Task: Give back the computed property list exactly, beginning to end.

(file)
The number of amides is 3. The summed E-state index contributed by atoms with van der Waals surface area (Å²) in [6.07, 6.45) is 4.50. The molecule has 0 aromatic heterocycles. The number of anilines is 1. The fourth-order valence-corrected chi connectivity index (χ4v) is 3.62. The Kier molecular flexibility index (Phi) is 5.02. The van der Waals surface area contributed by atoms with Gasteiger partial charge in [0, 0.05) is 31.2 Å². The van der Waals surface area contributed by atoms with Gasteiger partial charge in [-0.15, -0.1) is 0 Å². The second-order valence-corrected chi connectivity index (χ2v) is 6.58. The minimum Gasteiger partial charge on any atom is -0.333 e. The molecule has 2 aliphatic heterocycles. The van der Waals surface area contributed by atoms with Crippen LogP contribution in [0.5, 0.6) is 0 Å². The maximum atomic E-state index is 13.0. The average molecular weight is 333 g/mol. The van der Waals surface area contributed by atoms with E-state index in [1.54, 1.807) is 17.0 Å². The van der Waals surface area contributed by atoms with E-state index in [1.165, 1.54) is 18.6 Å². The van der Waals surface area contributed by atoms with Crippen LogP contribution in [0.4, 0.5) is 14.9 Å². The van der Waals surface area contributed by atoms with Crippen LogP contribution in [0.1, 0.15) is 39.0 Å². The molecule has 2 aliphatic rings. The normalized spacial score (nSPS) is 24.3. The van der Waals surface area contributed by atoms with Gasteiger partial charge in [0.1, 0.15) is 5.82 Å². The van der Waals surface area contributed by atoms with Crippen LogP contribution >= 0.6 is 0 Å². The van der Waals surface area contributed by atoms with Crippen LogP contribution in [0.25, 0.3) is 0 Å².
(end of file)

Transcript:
The number of amides is 3. The summed E-state index contributed by atoms with van der Waals surface area (Å²) in [6.07, 6.45) is 4.50. The molecule has 0 aromatic heterocycles. The number of anilines is 1. The fourth-order valence-corrected chi connectivity index (χ4v) is 3.62. The Kier molecular flexibility index (Phi) is 5.02. The van der Waals surface area contributed by atoms with Gasteiger partial charge in [0, 0.05) is 31.2 Å². The van der Waals surface area contributed by atoms with Gasteiger partial charge in [-0.15, -0.1) is 0 Å². The second-order valence-corrected chi connectivity index (χ2v) is 6.58. The minimum Gasteiger partial charge on any atom is -0.333 e. The molecule has 2 aliphatic heterocycles. The van der Waals surface area contributed by atoms with Crippen LogP contribution in [0.5, 0.6) is 0 Å². The maximum atomic E-state index is 13.0. The average molecular weight is 333 g/mol. The van der Waals surface area contributed by atoms with E-state index in [1.54, 1.807) is 17.0 Å². The van der Waals surface area contributed by atoms with E-state index in [1.165, 1.54) is 18.6 Å². The van der Waals surface area contributed by atoms with Crippen LogP contribution in [0.4, 0.5) is 14.9 Å². The van der Waals surface area contributed by atoms with Crippen LogP contribution in [0.1, 0.15) is 39.0 Å². The molecule has 2 aliphatic rings. The normalized spacial score (nSPS) is 24.3. The van der Waals surface area contributed by atoms with Gasteiger partial charge in [0.1, 0.15) is 5.82 Å². The van der Waals surface area contributed by atoms with Crippen LogP contribution >= 0.6 is 0 Å². The van der Waals surface area contributed by atoms with Crippen LogP contribution in [0.25, 0.3) is 0 Å².